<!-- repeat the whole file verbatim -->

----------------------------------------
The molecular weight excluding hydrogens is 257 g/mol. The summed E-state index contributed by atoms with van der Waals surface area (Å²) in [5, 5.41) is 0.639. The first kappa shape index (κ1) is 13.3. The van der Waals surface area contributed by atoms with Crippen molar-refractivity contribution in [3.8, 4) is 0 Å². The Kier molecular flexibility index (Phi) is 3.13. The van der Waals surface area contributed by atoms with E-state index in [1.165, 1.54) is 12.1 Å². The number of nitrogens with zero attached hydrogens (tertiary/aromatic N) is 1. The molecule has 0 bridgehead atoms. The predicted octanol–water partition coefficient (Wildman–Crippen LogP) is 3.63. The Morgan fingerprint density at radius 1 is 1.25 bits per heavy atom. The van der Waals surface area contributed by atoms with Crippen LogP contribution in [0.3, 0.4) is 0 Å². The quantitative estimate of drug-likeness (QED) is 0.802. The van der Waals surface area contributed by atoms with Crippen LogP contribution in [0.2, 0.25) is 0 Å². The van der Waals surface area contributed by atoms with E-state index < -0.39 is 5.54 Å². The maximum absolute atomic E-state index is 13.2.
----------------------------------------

The molecular weight excluding hydrogens is 257 g/mol. The summed E-state index contributed by atoms with van der Waals surface area (Å²) in [5, 5.41) is 0.639. The first kappa shape index (κ1) is 13.3. The van der Waals surface area contributed by atoms with Crippen molar-refractivity contribution in [3.8, 4) is 0 Å². The Kier molecular flexibility index (Phi) is 3.13. The van der Waals surface area contributed by atoms with E-state index in [1.165, 1.54) is 12.1 Å². The number of nitrogens with zero attached hydrogens (tertiary/aromatic N) is 1. The molecule has 0 bridgehead atoms. The predicted octanol–water partition coefficient (Wildman–Crippen LogP) is 3.63. The Morgan fingerprint density at radius 1 is 1.25 bits per heavy atom. The van der Waals surface area contributed by atoms with Crippen LogP contribution in [0.3, 0.4) is 0 Å². The quantitative estimate of drug-likeness (QED) is 0.802. The van der Waals surface area contributed by atoms with Crippen LogP contribution in [0.2, 0.25) is 0 Å². The van der Waals surface area contributed by atoms with E-state index < -0.39 is 5.54 Å². The maximum absolute atomic E-state index is 13.2.